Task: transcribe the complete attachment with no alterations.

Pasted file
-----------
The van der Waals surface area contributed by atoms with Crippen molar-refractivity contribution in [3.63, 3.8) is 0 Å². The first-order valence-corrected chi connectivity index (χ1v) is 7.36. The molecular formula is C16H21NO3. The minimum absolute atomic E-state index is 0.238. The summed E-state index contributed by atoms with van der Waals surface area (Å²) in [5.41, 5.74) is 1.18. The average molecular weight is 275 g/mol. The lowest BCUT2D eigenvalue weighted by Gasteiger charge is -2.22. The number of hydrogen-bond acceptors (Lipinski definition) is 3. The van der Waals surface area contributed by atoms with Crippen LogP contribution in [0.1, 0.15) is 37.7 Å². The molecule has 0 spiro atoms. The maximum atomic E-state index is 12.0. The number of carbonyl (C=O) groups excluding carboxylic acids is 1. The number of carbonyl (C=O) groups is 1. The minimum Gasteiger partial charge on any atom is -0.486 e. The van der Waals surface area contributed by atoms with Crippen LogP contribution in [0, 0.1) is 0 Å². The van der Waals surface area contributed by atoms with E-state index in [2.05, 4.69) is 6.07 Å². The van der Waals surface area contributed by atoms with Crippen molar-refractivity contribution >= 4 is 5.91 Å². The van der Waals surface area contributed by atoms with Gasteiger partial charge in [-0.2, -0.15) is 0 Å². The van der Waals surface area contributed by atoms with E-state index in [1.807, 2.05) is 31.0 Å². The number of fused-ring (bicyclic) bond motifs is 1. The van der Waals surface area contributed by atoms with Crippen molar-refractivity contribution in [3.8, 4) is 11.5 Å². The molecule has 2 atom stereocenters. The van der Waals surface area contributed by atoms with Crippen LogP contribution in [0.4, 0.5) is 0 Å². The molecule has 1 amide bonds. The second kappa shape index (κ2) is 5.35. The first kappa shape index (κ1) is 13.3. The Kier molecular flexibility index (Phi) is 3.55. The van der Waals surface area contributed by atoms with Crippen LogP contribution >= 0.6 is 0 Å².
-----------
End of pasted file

The van der Waals surface area contributed by atoms with Crippen molar-refractivity contribution in [3.63, 3.8) is 0 Å². The first-order valence-corrected chi connectivity index (χ1v) is 7.36. The molecular formula is C16H21NO3. The minimum absolute atomic E-state index is 0.238. The summed E-state index contributed by atoms with van der Waals surface area (Å²) in [5.41, 5.74) is 1.18. The average molecular weight is 275 g/mol. The lowest BCUT2D eigenvalue weighted by Gasteiger charge is -2.22. The number of hydrogen-bond acceptors (Lipinski definition) is 3. The van der Waals surface area contributed by atoms with Crippen LogP contribution in [0.1, 0.15) is 37.7 Å². The molecule has 0 spiro atoms. The maximum atomic E-state index is 12.0. The number of carbonyl (C=O) groups excluding carboxylic acids is 1. The number of carbonyl (C=O) groups is 1. The minimum Gasteiger partial charge on any atom is -0.486 e. The van der Waals surface area contributed by atoms with Crippen LogP contribution in [0, 0.1) is 0 Å². The van der Waals surface area contributed by atoms with E-state index in [2.05, 4.69) is 6.07 Å². The van der Waals surface area contributed by atoms with Crippen molar-refractivity contribution >= 4 is 5.91 Å². The van der Waals surface area contributed by atoms with Gasteiger partial charge in [-0.2, -0.15) is 0 Å². The van der Waals surface area contributed by atoms with E-state index in [1.807, 2.05) is 31.0 Å². The number of fused-ring (bicyclic) bond motifs is 1. The van der Waals surface area contributed by atoms with Crippen molar-refractivity contribution in [3.8, 4) is 11.5 Å². The molecule has 2 atom stereocenters. The van der Waals surface area contributed by atoms with Crippen LogP contribution in [0.4, 0.5) is 0 Å². The molecule has 1 amide bonds. The second kappa shape index (κ2) is 5.35. The first kappa shape index (κ1) is 13.3. The Kier molecular flexibility index (Phi) is 3.55. The van der Waals surface area contributed by atoms with Crippen LogP contribution >= 0.6 is 0 Å².